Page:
"I am Joseph the carpenter of Nazareth," replied the man. "Have you also seen the angels of whom your brother shepherds came to tell us?"
"I have seen no angels," answered Ammiel, "nor have I any brothers among the shepherds. But I would fain see what they have seen."
"It is our first-born son," said Joseph, "and the Most High has sent him to us. He is a marvellous child: great things are foretold of him. You may go in, but quietly, for the child and his mother Mary are asleep."
So the sad shepherd went in quietly. His long shadow entered before him, for the sunrise was flowing into the door of the grotto. It was made clean and put in order, and a bed of straw was laid in the corner on the ground.
The child was asleep, but the young mother was waking, for she had taken him from the manger into her lap, where her maiden veil of white was spread to receive him. And she was singing very softly as she bent over him in wonder and content.
Ammiel saluted her and kneeled down to look at the child. He saw nothing different from other young children. The mother waited for him to speak of angels, as the other shepherds had done. The sad shepherd did not speak, but only looked. And as he looked his face changed.
"You have suffered pain and danger and sorrow for his sake," he said gently.
"They are past," she answered, "and for his sake I have suffered them gladly."
"He is very little and helpless; you must bear many troubles for his sake."
"To care for him is my joy, and to bear him lightens my burden."
"He does not know you, he can do nothing for you."
"But I know him. I have carried him under my heart, he is my son and my king."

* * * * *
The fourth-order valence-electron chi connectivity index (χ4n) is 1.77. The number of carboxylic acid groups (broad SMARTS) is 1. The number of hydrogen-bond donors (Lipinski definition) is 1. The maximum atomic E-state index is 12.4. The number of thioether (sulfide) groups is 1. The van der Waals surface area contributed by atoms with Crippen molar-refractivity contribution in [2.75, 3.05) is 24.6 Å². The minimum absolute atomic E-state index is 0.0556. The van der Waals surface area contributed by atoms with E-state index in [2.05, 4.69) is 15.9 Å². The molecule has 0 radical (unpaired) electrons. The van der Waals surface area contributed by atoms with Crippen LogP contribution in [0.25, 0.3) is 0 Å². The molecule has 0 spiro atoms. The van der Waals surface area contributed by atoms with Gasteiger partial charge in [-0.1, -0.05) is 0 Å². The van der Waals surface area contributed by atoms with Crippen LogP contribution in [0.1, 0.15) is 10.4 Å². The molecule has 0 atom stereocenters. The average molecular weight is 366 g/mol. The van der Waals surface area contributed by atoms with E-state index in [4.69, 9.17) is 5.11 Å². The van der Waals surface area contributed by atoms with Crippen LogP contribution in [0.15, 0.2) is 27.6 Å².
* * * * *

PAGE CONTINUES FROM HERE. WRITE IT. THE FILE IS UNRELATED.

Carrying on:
"Why do you love him?"
The mother looked up at the sad shepherd with a great reproach in her soft eyes. Then her look grew pitiful as it rested on his face.
"You are a sorrowful man," she said.
"I am a wicked man," he answered.
She shook her head gently.
"I know nothing of that," she said, "but you must be very sorrowful, since you are born of a woman and yet you ask a mother why she loves her child. I love him for love's sake, because God has given him to me."
So the mother Mary leaned over her little son again and began to croon a song as if she were alone with him.
But Ammiel was still there, watching and thinking and beginning to remember. It came back to him that there was a woman in Galilee who had wept when he was rebuked; whose eyes had followed him when he was unhappy, as if she longed to do something for him; whose voice had broken and dropped silent while she covered her tear-stained face when he went away.
His thoughts flowed swiftly and silently toward her and after her like rapid waves of light. There was a thought of her bending over a little child in her lap, singing softly for pure joy,-and the child was himself. There was a thought of her lifting a little child to the breast that had borne him as a burden and a pain, to nourish him there as a comfort and a treasure,-and the child was himself. There was a thought of her watching and tending and guiding a little child from day to day, from year to year, putting tender arms around him, bending over his first wavering steps, rejoicing in his joys, wiping away the tears from his eyes, as he had never tried to wipe her tears away,-and the child was himself. She had done everything for the child's sake, but what had the child done for her sake? And the child was himself: that was what he had come to,-after the nightfire had burned out, after the darkness had grown thin and melted in the thoughts that pulsed through it like rapid waves of light,-that was what he had come to in the early morning: himself, a child in his mother's arms.
Then he arose and went out of the grotto softly, making the threefold sign of reverence; and the eyes of Mary followed him with kind looks.
Joseph of Nazareth was still waiting outside the door.
"How was it that you did not see the angels?" he asked. "Were you not with the other shepherds?"
"No," answered Ammiel, "I was asleep. But I have seen the mother and the child. Blessed be the house that holds them."
"You are strangely clad for a shepherd," said Joseph. "Where do you come from?"
"From a far country," replied Ammiel; "from a country that you have never visited."
"Where are you going now?" asked Joseph.
"I am going home," answered Ammiel, "to my mother's and my father's house in Galilee."
"Go in peace, friend," said Joseph.
And the sad shepherd took up his battered staff, and went on his way rejoicing.